End of Season Vegetable Gardening Tips

It’s the end of the growing season; time to harvest the vegetables and clean up the garden. These end of season vegetable gardening tips will help you complete the growing season for the year. Although gathering in the veggies and preparing the garden for next spring is not one of the favorite tasks of gardeners, you will reap the rewards of the extra effort, especially when you are enjoying those home-grown vegetables this winter.

Stop Fertilizing
At the end of the season, vegetable plants do not need to be fertilized. In September withhold fertilizer and remove blossoms that will not have time to mature. This will discourage new growth so that all of the plant’s energy will be put into making delicious vegetables.

Watch the Weather
Keep an eye on the weather forecast to find out when the first killing frost will occur in your area. All tender crops, like tomatoes, peppers, cucumbers, sweet corn and summer squash, should be harvested before the thermometer dops below 40 degrees Fahrenheit.

Ripening Tomatoes
Warm fall weather never seems to last long enough to ripen the last of those green tomatoes. Most gardeners will give up on them at this point, but it is possible to ripen the fruits indoors. Remove the entire plant from the garden and hang it upside down in a basement or garage, making sure that the indoor temperature won't drop below freezing. Alternatively, you can pick the tomatoes and place them upside down on a table or in a brown paper bag with an apple. Tomatoes ripened off the vine will not taste the same as vine-ripened tomatoes because no more sugars will develop. If you don’t want to wait for them to ripen, then fry them. Fried green tomatoes can be a tasty dish.

End of Season Vegetable Care

  • Potatoes: Dig the potatoes and place them in a cool, shady area, such as under a shade tree, to dry for a couple of days. Store in a cool, dark area with plenty of air circulation. They'll keep throughout the winter. Don't refrigerate them, as this breaks down the sugars in the potato.
  • Carrots: Pull carrots and allow them to dry for a day. Store in a cool, dry area. Listen to the weather forecast because carrots can be left in the ground until the first hard freeze. Like potatoes, carrots will keep for extended periods of time.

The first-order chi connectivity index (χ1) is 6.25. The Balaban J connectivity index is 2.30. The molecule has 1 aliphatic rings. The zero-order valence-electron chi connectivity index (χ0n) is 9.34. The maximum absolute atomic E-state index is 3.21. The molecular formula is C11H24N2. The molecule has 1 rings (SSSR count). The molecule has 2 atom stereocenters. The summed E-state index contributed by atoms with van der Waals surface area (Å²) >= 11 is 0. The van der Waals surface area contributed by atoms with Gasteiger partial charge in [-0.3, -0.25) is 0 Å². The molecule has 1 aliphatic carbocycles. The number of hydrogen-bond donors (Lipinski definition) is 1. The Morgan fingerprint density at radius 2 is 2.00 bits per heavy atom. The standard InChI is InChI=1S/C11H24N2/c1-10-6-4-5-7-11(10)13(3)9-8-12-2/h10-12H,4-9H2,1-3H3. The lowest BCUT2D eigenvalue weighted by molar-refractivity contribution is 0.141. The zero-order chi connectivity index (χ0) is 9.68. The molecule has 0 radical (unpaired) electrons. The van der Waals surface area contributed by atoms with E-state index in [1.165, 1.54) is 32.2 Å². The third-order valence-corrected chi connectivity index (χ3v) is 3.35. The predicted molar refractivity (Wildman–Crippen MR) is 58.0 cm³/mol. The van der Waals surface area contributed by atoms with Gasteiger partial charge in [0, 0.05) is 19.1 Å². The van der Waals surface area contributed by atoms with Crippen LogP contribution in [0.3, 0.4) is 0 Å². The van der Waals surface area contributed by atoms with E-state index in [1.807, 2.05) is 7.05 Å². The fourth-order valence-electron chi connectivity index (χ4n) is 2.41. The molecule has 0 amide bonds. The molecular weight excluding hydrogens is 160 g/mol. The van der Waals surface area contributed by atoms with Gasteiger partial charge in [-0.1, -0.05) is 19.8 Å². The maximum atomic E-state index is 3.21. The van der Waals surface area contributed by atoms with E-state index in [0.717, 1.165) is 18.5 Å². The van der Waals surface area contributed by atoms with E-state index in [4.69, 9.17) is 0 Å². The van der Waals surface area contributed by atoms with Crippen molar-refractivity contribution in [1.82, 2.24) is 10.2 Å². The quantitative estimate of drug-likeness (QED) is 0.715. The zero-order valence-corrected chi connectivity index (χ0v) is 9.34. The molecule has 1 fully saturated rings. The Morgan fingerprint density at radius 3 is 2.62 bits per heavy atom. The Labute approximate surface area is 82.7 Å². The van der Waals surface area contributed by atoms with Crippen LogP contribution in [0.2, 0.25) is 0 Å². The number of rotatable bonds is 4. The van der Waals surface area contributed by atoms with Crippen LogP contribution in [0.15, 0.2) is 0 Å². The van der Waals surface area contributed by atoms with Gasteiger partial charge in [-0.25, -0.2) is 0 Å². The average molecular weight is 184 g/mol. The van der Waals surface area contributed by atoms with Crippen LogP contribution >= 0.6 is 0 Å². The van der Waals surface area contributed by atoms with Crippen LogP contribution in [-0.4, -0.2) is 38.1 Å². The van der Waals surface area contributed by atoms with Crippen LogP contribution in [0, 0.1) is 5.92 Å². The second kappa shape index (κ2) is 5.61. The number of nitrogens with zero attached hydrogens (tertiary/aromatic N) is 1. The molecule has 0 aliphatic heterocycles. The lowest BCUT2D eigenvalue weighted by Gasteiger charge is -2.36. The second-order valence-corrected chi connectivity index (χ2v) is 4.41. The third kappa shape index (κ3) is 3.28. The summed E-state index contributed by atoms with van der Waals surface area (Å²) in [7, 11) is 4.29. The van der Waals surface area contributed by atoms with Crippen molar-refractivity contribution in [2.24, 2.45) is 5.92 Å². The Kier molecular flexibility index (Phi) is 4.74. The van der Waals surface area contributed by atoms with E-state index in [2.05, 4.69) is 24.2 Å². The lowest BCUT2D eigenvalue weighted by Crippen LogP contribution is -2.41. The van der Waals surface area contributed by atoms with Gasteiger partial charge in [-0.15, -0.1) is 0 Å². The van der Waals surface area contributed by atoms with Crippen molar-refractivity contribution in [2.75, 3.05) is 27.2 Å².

• Squash: Summer squash can be harvested but should be used within a few days. They do not store well. Winter squash, such as acorn or butternut, can be stored through the winter in a cool, dark place like the basement or garage.
  • Onions: You may allow the onion tops to bend over near the season or you can help them along by bending them at ground level just before they set the seed pod. This will discourage growth and allow the onions to become more flavorful. When you are ready to harvest, pull up the onions and air dry for two or three days before storing them in a cool, dark area. Use red onions first, then white, then yellow.  Yellow will store for the longest time.
  • Beans and Peas: Pick beans and peas before the first killing frost. Pull up the plants and throw them on a burn pile. Both need to be prepared and frozen for winter storage.

Get the Garden Ready for Spring
The foliage from the harvested plants, such as corn stalks, tomato vines and pea and bean plants, can be piled in the garden and burned, if this is allowed in your area. This will kill any diseases or pests that can overwinter in the greens.

If burning isn't allowed, gather the greens and dispose of them with raked leaves or pile them in an area well away from your garden. Don't add these greens to your compost pile, as even active composting doesn't generate enough heat to kill off every disease and pest.

Getting Your Soil Ready for Spring
If you have clay-based soil that stays wet, fall is a good time to roto till the garden. The winter freezing and thawing will break down the soil, producing a finer soil for better seed germination in the spring. If you are happy with your garden soil, then nothing will need to be done to it.

This is the time of year to take soil samples to your local Extension Service. Dig about six inches deep into dry soil. Place each sample from the different areas of your garden in a separate bag or combine the soils for one test. The Extension Service will send you a report that will include a list of nutrients to add next spring before planting. The test will also determine the pH factor of the soil and recommend steps for making it more alkaline or acidic. 

End of season gardening isn't as fun or exciting as planting seeds and watching them grow, but it is an important step in maintaining a healthy and productive garden. Proper cleanup helps to control pests and plant diseases, and it reducesthe amount of preparation needed in the spring, giving you more time to plant. 

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